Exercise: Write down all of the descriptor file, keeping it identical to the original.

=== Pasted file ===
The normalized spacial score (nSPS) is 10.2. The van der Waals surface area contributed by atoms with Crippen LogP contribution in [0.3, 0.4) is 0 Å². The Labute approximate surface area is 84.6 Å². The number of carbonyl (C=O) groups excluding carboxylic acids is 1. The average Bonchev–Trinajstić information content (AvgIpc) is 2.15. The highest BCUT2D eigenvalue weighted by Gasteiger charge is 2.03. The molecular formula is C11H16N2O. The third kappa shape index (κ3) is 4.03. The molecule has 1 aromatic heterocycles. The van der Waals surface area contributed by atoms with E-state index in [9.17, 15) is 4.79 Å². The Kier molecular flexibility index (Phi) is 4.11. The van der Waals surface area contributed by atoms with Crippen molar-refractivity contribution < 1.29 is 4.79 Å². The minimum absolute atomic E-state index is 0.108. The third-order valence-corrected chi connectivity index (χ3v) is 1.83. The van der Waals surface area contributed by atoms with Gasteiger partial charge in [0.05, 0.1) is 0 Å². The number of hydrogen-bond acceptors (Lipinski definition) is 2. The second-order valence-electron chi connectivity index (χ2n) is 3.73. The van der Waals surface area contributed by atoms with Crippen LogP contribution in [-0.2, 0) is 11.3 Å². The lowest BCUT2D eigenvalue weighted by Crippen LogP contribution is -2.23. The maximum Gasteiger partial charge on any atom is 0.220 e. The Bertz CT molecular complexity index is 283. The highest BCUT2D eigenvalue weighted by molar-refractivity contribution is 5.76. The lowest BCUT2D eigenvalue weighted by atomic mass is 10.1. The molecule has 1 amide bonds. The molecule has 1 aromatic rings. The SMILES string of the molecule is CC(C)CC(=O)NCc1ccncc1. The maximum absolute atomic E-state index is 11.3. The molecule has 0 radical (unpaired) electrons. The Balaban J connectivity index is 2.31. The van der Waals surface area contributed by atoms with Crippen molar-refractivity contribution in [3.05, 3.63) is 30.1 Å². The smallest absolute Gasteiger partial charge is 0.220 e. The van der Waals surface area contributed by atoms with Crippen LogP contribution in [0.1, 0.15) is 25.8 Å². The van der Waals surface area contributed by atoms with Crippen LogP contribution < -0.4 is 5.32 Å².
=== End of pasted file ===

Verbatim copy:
The normalized spacial score (nSPS) is 10.2. The van der Waals surface area contributed by atoms with Crippen LogP contribution in [0.3, 0.4) is 0 Å². The Labute approximate surface area is 84.6 Å². The number of carbonyl (C=O) groups excluding carboxylic acids is 1. The average Bonchev–Trinajstić information content (AvgIpc) is 2.15. The highest BCUT2D eigenvalue weighted by Gasteiger charge is 2.03. The molecular formula is C11H16N2O. The third kappa shape index (κ3) is 4.03. The molecule has 1 aromatic heterocycles. The van der Waals surface area contributed by atoms with E-state index in [9.17, 15) is 4.79 Å². The Kier molecular flexibility index (Phi) is 4.11. The van der Waals surface area contributed by atoms with Crippen molar-refractivity contribution < 1.29 is 4.79 Å². The minimum absolute atomic E-state index is 0.108. The third-order valence-corrected chi connectivity index (χ3v) is 1.83. The van der Waals surface area contributed by atoms with Gasteiger partial charge in [0.05, 0.1) is 0 Å². The number of hydrogen-bond acceptors (Lipinski definition) is 2. The second-order valence-electron chi connectivity index (χ2n) is 3.73. The van der Waals surface area contributed by atoms with Crippen LogP contribution in [-0.2, 0) is 11.3 Å². The lowest BCUT2D eigenvalue weighted by Crippen LogP contribution is -2.23. The maximum Gasteiger partial charge on any atom is 0.220 e. The Bertz CT molecular complexity index is 283. The highest BCUT2D eigenvalue weighted by molar-refractivity contribution is 5.76. The lowest BCUT2D eigenvalue weighted by atomic mass is 10.1. The molecule has 1 amide bonds. The molecule has 1 aromatic rings. The SMILES string of the molecule is CC(C)CC(=O)NCc1ccncc1. The maximum absolute atomic E-state index is 11.3. The molecule has 0 radical (unpaired) electrons. The Balaban J connectivity index is 2.31. The van der Waals surface area contributed by atoms with Crippen molar-refractivity contribution in [3.05, 3.63) is 30.1 Å². The smallest absolute Gasteiger partial charge is 0.220 e. The van der Waals surface area contributed by atoms with Crippen LogP contribution in [0.1, 0.15) is 25.8 Å². The van der Waals surface area contributed by atoms with Crippen LogP contribution < -0.4 is 5.32 Å².